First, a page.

Racial Healing in the U.S. Today
In 1938, Shoghi Effendi, Guardian of the Bahá'í Faith, sent a remarkable "letter" to the Bahá'ís of the United States and Canada, titled Advent of Divine Justice. Although he did not, to my knowledge, ever visit North America (1), his diagnosis of the spiritual and moral illnesses of this land were, and remain, uncanny.
Among the issues addressed, he directly challenged the racial status quo in America. In a time of Jim Crow and segregated meetings – even amongst many of the Bahá'ís (2) – the Guardian declared, "As to racial prejudice, the corrosion of which, for well-nigh a century, has bitten into the fiber, and attacked the whole social structure of American society, it should be regarded as constituting the most vital and challenging issue confronting the Bahá'í community at the present stage of its evolution." (3).
Thank God She Is Dead
Eluana Englaro, 38, force-fed without purpose or meaning since 1992, has died. While her injury was no doubt a tragedy, her death should marked by humanists as a triumph of reason and celebrated by those who believe in an afterlife. "Death is a messenger of joy," to paraphrase Baha'u'llah, for with it comes the "joyful tidings of reunion." The greatest tragedy, today, is not that she has died. It is that so many have fought so hard against allowing nature to take its course.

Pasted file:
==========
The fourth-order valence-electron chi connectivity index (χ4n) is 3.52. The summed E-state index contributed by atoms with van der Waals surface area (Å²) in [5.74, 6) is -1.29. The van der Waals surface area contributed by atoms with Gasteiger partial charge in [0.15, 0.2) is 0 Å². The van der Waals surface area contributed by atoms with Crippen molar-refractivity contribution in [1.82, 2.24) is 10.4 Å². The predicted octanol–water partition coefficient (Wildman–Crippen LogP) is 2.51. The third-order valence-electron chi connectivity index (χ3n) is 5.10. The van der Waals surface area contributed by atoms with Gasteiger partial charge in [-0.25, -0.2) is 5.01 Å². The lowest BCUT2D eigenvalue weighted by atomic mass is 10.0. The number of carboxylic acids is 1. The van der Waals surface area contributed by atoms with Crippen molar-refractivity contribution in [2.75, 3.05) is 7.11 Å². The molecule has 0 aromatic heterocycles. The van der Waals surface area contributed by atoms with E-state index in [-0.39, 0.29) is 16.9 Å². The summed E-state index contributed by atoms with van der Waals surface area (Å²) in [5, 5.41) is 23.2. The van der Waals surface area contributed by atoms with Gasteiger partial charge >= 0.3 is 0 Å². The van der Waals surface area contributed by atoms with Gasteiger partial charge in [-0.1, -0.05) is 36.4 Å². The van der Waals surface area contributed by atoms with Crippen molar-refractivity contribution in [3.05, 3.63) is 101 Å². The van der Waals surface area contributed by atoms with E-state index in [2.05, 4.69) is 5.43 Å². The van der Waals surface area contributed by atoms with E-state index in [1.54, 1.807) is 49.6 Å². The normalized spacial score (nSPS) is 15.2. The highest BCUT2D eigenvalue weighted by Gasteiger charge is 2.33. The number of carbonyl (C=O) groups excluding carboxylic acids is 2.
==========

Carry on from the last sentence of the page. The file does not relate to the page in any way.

How do we pick ourselves up?
"Question" asked in a social networking group: World financial crisis. Very good friend of mine wrote me: "It's not important how you got down, it is important how you get up".
Top-down regulations are needed, it is true, to help "fix" and "prevent" the kind of financial non-sense that is killing us. But more importantly, how do we confront the reality that, in our culture as we know it, there will always be people looking to game that system? How do we confront the reality that the financial mess is not a cause, but a symptom? That will require looking deeply at our character, as individuals and as a society. It will require self-evaluation and social exploration, and the cultivation of values that channel human will and energy in better directions (perhaps into justice? into truly equal opportunity for well-being?). In a word: virtues.
Socially, majority-Americans have finally undone hundreds of years of consigning non-human status to non-white Christians. Now that we can see someone as human regardless of color, shape, hair style, etc., what is next? We have to learn to see and feel as one another. That requires patience, magnanimity, loving-kindness, generosity. If we can "get up" with those qualities, then perhaps we'll be less likely to fall down again.
In Need of a Nature Bailout
If our economy is in need of a financial bailout, then perhaps our society is in need of a nature bailout. I've often felt that lack of spirituality is one of the strongest elements holding society back from a greater advancement of the general weal. New evidence suggests that lack of contact with the natural world stunts individual focus, resolve, and calm – in other words, it interferes with our ability to approach the world constructively. I'm convinced there is a connection between these two notions, though I'm not ready to explore that connection just yet.
A Grassroots Movement for Rural Healthcare